In each state, estates must be handled according to state laws. When someone leaves an inheritance to descendants or other people, state laws govern how the estate will be dispersed. This action can cause contention, but knowing the laws can prepare people for the often complicated process of estate dispersal. Numerous contingencies exist, but several important basics will provide a solid foundation to understanding Virginia estate law.
The person administering the state, often termed “personal representative,” must qualify with the probate department of the Clerk of the Circuit Court by showing them she has a strong understanding of estate law. This person then becomes responsible for dispersing the estate correctly according to the will and state law, and becomes liable for any discrepancies. However, in simple cases such as the estate passing on to only a surviving spouse, no personal representative may be necessary.
Regardless of who the estate holder chooses to give money and property when he dies, he must leave money to his spouse and children, if children are still minors. Assuming funds exist, the amount may be paid in monthly installments of up to $1,500, or a total sum of up to $18,000, depending on what the estate administrator determines is fair.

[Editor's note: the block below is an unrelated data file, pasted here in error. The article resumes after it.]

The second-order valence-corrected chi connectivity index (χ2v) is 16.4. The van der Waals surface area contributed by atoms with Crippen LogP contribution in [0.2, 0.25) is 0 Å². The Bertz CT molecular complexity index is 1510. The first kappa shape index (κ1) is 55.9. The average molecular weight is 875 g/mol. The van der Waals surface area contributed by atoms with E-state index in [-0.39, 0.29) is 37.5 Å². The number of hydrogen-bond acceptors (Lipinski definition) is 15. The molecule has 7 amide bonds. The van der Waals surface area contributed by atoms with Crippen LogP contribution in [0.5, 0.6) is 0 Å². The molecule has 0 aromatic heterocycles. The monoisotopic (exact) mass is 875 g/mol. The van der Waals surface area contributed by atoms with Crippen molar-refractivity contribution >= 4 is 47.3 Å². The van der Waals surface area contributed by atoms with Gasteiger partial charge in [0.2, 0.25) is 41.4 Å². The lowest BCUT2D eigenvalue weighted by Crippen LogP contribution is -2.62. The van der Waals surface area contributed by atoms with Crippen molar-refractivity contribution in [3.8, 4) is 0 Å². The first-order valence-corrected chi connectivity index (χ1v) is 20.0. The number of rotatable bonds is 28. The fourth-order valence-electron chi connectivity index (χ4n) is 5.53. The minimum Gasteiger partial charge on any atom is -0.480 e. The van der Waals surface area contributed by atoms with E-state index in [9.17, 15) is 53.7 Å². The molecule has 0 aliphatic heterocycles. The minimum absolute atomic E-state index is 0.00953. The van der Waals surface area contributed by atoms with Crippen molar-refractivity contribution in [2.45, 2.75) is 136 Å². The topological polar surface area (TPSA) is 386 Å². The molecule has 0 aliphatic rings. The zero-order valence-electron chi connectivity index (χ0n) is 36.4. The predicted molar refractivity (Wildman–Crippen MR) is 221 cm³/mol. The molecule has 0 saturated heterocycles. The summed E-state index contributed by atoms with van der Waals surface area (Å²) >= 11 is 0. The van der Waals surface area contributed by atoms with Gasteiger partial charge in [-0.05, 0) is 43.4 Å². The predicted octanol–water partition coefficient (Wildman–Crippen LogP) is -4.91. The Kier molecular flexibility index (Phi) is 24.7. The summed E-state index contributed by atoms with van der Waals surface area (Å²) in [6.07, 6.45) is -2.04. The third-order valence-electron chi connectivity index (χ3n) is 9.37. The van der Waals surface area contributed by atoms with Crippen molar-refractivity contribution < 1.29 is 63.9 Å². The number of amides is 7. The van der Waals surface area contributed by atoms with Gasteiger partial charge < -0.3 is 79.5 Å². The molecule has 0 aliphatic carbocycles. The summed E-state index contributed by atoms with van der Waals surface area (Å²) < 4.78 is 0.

Portion of Estate
The spouse or surviving minors may inherit up to an additional $15,000 of the value of furniture, vehicles, and other material goods, regardless of what the estate holder has specified in the will, if funds are available. Furthermore, they specify, the spouse may receive up to $15,000 of the home’s value, and if the estate holder had no spouse, surviving minor children will receive the money.
Property in Another State
If the estate holder owned property out of state, the laws of the other state will apply. In some cases, the survivors (spouse and children) of the estate holder or the executor may gain permission from the other state’s courts to sell that estate without a will.
The person receiving the estate has responsibility for paying the estate taxes in any state where recipients must pay taxes, according to FindLaw. In Virginia, recipients of estates from people who died before July 1, 2007 must pay taxes, but estates of people who died after that date do not require taxes, according to the Virginia Department of Taxation.
Contesting a Will
Survivors may contest a will for several reasons, such as the estate holder’s mental functioning or unfair coercion by a person who unethically gained her confidence and benefited from the will. Survivors must file the will within six months, although minors, any uninformed survivors, or incapacitated individuals have a longer period to apply.